NEW Zealand small and medium business owners are feeling more confident about the economy and their own performance, in contrast to their counterparts across the Tasman.
The latest MYOB Business Monitor found the mood among Kiwi business owners has picked up over the past year.
Out of 1000 small and medium enterprises (SMEs), 28 per cent expected the economy to improve within 12 months, compared to 24 per cent in March and 18 per cent in June last year.
Likewise, there has been a pick-up in the number of owners anticipating their own performance to improve.
Compared to 36 per cent in June last year, 43 per cent now expected to increase their revenue in the coming year.
James Scollay, from MYOB NZ, said the health of the country's SME sector had gone from "a stop-start recovery" to a more stable, consistent level of growth.
"This is fantastic news for those New Zealanders who have worked so hard over the post-recession period to invest in growth and consolidate gains," he said.
Meanwhile, MYOB's parallel survey in Australia showed their sector facing tougher times.
"The performance of our major trading partner is certainly something we need to be aware of as we look ahead to 2014," Scollay said.
Only 18 per cent of Australian SME operators experienced actual revenue growth in the past year, compared to 30 per cent in New Zealand.
Looking ahead, only 25 per cent expected to improve their own revenue in the year ahead - close to half that of New Zealand.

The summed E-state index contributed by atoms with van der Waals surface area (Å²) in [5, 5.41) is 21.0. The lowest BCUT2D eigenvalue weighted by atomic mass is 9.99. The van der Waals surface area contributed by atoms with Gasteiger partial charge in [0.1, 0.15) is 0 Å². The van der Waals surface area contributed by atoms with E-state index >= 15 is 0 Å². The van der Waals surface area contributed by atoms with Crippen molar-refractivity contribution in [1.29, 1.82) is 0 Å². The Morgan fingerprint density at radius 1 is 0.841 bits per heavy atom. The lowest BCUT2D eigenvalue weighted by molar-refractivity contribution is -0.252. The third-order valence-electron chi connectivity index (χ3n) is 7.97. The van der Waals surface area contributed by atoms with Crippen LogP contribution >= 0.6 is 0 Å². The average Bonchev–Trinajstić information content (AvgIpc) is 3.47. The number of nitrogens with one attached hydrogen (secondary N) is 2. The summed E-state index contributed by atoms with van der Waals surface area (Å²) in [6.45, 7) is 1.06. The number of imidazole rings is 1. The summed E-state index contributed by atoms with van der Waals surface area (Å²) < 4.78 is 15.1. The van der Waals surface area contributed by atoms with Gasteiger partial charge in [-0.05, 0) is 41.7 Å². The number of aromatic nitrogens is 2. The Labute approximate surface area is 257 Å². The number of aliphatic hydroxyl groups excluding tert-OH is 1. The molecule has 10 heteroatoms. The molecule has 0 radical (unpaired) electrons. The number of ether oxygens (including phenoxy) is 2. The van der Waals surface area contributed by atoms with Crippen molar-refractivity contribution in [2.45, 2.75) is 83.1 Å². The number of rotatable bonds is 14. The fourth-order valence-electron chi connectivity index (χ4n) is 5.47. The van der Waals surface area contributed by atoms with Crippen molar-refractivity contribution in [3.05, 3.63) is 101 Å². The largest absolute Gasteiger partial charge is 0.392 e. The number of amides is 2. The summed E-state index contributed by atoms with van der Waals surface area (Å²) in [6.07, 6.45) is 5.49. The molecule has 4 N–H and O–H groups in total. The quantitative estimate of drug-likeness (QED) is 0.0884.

At home, the Christchurch rebuild was continuing to create optimism in the region, Scollay said.
"Despite the delays and challenges of the rebuild, there's little doubt now that it is driving significant improvements across the health of local businesses - with potential for the whole country."
Business operators in the city were the most positive about their local economy, with 37 per cent expecting an improvement in the coming year.
Christchurch business owners were also the most confident about a revenue rise in the following 12 months, followed by Auckland.
Nationally, hiring intentions in the sector are still fairly poor - only 10 per cent intended to increase the number of full-time employees in the year ahead.
Sixty-eight per cent said they would maintain current levels and 20 per cent said they did not know.
Only 19 per cent intended to increase pay levels in the next 12 months.
The most pressing concerns for New Zealand SME operators were fuel prices, attracting new customers, cashflow, and and price margins and profitability.
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